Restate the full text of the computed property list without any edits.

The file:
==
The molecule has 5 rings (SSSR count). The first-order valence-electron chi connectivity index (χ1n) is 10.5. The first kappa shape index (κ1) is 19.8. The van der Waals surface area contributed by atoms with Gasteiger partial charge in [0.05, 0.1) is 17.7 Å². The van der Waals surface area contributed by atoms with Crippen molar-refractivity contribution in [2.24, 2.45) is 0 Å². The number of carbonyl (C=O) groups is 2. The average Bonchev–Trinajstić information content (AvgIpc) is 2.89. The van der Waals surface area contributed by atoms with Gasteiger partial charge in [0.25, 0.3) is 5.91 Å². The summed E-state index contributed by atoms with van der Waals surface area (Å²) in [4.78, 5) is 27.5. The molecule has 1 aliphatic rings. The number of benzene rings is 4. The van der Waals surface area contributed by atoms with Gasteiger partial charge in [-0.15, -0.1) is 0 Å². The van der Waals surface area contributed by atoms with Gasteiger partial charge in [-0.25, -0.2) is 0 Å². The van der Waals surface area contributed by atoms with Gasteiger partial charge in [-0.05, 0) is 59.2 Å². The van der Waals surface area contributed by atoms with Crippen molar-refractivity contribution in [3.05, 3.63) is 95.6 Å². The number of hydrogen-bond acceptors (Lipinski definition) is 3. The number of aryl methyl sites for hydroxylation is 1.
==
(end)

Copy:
The molecule has 5 rings (SSSR count). The first-order valence-electron chi connectivity index (χ1n) is 10.5. The first kappa shape index (κ1) is 19.8. The van der Waals surface area contributed by atoms with Gasteiger partial charge in [0.05, 0.1) is 17.7 Å². The van der Waals surface area contributed by atoms with Crippen molar-refractivity contribution in [2.24, 2.45) is 0 Å². The number of carbonyl (C=O) groups is 2. The average Bonchev–Trinajstić information content (AvgIpc) is 2.89. The van der Waals surface area contributed by atoms with Gasteiger partial charge in [0.25, 0.3) is 5.91 Å². The summed E-state index contributed by atoms with van der Waals surface area (Å²) in [4.78, 5) is 27.5. The molecule has 1 aliphatic rings. The number of benzene rings is 4. The van der Waals surface area contributed by atoms with Gasteiger partial charge in [-0.15, -0.1) is 0 Å². The van der Waals surface area contributed by atoms with Gasteiger partial charge in [-0.25, -0.2) is 0 Å². The van der Waals surface area contributed by atoms with Gasteiger partial charge in [-0.05, 0) is 59.2 Å². The van der Waals surface area contributed by atoms with Crippen molar-refractivity contribution in [3.05, 3.63) is 95.6 Å². The number of hydrogen-bond acceptors (Lipinski definition) is 3. The number of aryl methyl sites for hydroxylation is 1.